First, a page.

CHICAGO – The Financial Industry Regulatory Authority has begun examining municipal bond dealers’ compliance with the Municipal Securities Rulemaking Board’s recently released interpretive guidance to Rule G-17, which spells out underwriters’ fair-dealing obligations to municipal issuers.

Cynthia Friedlander, FINRA’s associate director of fixed income regulation, told attendees at Bond Dealers of America’s annual National Fixed Income Conference here that FINRA examiners will first determine if muni bond dealers have created written supervisory procedures specifying how they will comply with the guidance, which took effect Aug. 2.

FINRA’s examiners also will focus on firms’ compliance with rules designed to prevent pay-to-play, bid-rigging, and yield chasing as well as rules on disclosure, suitability, retail order periods, fair pricing, fair dealing, and gifts and entertainment, she said.

“What we are looking for initially is a good faith effort to comply with that rule,” said Friedlander, referring to the MSRB’s G-17 guidance. She made the comments to roughly 200 executives from dealer firms during a morning session about the self-regulator’s muni market compliance and enforcement priorities.

The MSRB’s G-17 guidance requires underwriters to disclose information about their roles, compensation, conflicts of interest, incentives and the existence of swaps tied to the bonds. Underwriters must also inform issuers that they do not have a fiduciary duty to put issuers’ interests above their own.

In addition, the guidance requires underwriters to disclose material aspects of some deals as well as the risks and incentives of complex financings such as swaps that they recommend in negotiated transactions.

The guidance also sets timing requirements: underwriters must disclose the “arm’s-length” nature of their role early, but can disclose conflicts of interest, compensation and other details after being hired.

Friedlander acknowledged that the guidance is new and that firms may need assistance in understanding their obligations. FINRA wants to make sure firms understand how to comply and will consult with the MSRB to discuss instances of possible noncompliance, she said.

FINRA also has in its sights on compliance with the MSRB’s new Rule G-43 on broker’s brokers and related interpretive guidance, which takes effect Dec. 22.  G-43 requires broker’s brokers to take certain steps to ensure they obtain fair and reasonable prices when conducting secondary-market “bid-wanted” auctions.

Friedlander cautioned dealers to also familiarize themselves with the MSRB’s Rule G-37, which is designed to prevent dealers from engaging in pay-to-play practices. The rule prohibits dealers from engaging in negotiated offerings with an issuer for two years if it or its muni finance professionals make significant contributions to issuer officials who can influence the award of bond business.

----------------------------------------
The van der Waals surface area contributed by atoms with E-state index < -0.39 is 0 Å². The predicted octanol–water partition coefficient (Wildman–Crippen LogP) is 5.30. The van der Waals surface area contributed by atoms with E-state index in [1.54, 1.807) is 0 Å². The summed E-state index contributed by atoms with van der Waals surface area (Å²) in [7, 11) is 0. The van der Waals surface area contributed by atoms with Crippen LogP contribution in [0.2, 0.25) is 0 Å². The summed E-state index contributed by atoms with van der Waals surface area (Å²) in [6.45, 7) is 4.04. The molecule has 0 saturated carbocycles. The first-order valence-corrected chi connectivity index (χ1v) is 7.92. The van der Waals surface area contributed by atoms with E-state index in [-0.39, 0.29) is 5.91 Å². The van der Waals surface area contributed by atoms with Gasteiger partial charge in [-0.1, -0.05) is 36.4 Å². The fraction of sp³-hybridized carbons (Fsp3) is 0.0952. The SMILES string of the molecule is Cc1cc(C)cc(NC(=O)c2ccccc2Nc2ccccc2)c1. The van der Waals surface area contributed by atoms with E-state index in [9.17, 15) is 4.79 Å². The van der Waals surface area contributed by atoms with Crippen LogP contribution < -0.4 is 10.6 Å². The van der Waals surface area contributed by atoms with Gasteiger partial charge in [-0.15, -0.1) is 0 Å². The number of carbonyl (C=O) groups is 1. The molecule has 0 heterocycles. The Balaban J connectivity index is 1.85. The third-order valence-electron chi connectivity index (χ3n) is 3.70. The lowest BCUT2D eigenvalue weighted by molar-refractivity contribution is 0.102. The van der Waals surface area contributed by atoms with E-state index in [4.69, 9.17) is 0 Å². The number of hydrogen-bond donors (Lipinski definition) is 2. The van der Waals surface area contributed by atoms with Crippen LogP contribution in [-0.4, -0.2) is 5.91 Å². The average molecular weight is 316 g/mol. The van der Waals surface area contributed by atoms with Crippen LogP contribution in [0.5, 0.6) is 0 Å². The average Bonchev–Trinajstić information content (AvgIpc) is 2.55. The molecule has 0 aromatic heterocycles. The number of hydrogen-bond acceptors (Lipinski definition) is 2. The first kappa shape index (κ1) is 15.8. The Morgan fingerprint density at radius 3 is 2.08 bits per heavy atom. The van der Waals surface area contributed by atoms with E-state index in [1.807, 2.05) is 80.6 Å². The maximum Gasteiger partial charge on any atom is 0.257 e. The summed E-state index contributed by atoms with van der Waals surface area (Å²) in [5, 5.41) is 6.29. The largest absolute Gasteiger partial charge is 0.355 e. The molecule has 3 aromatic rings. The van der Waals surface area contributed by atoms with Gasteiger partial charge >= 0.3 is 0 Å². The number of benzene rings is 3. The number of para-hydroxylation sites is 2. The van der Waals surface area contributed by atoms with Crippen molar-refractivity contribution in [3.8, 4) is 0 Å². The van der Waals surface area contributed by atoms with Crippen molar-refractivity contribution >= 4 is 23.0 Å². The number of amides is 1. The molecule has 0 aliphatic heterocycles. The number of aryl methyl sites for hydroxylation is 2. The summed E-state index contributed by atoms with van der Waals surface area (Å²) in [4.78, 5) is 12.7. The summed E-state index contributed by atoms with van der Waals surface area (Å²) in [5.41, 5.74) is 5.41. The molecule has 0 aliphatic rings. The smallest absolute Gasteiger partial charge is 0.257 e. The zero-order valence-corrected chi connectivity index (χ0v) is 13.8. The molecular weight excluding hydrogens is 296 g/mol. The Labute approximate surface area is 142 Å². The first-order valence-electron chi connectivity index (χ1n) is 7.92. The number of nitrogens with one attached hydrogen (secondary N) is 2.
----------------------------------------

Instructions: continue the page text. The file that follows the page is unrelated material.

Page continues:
“I know its expedient for firms to hire people who are politically connected, but you also have the supervisory duty over those people,”

she said. Friedlander urged firms to ensure staff have been trained. “You need to have good training and good supervision to make sure your employees understand the implications of G-37,” she added.

Friedlander mentioned the SEC’s recent pay-to-play case against Goldman Sachs & Co., which agreed to pay nearly $12 million in penalties, interest and disgorgement of ill-gotten gains late last month to settle charges. The SEC said a Goldman vice president conducted campaign activities for former Massachusetts treasurer Timothy Cahill starting in 2008. The firm then violated G-17 by underwriting 30 Massachusetts bond issues within two years after that, the SEC found.

Allyson Dodd, field operations group manager in the Internal Revenue Service office of tax exempt bonds, told attendees that the IRS has been examining the process by which new-issue muni prices are established.

She said IRS officials have increased their use of trading data from the MSRB’s EMMA system and data from private venders to identify pricing anomalies and cases in which dealers may have been given priority for bonds over individual investors.

Dodd recommended that issuers hold pre-sale discussions with their underwriters to understand how initial offering prices will be established and to determine how long the bonds will be offered to the public. Issuers should also compare their bonds’ prices to those of other comparable, recently-sold munis, she said.

In recent months, several bond lawyers have amended their closing practices to require that underwriters meet with issuer officials after bond sales to explain each trade in the primary offering that was not sold at the initial public offering price.

“Such a discussion helps the issuer evaluate the effectiveness of the pricing economically, as well as identify if there are any potential concerns about the correct establishment of issue price for tax purposes,” Dodd said.

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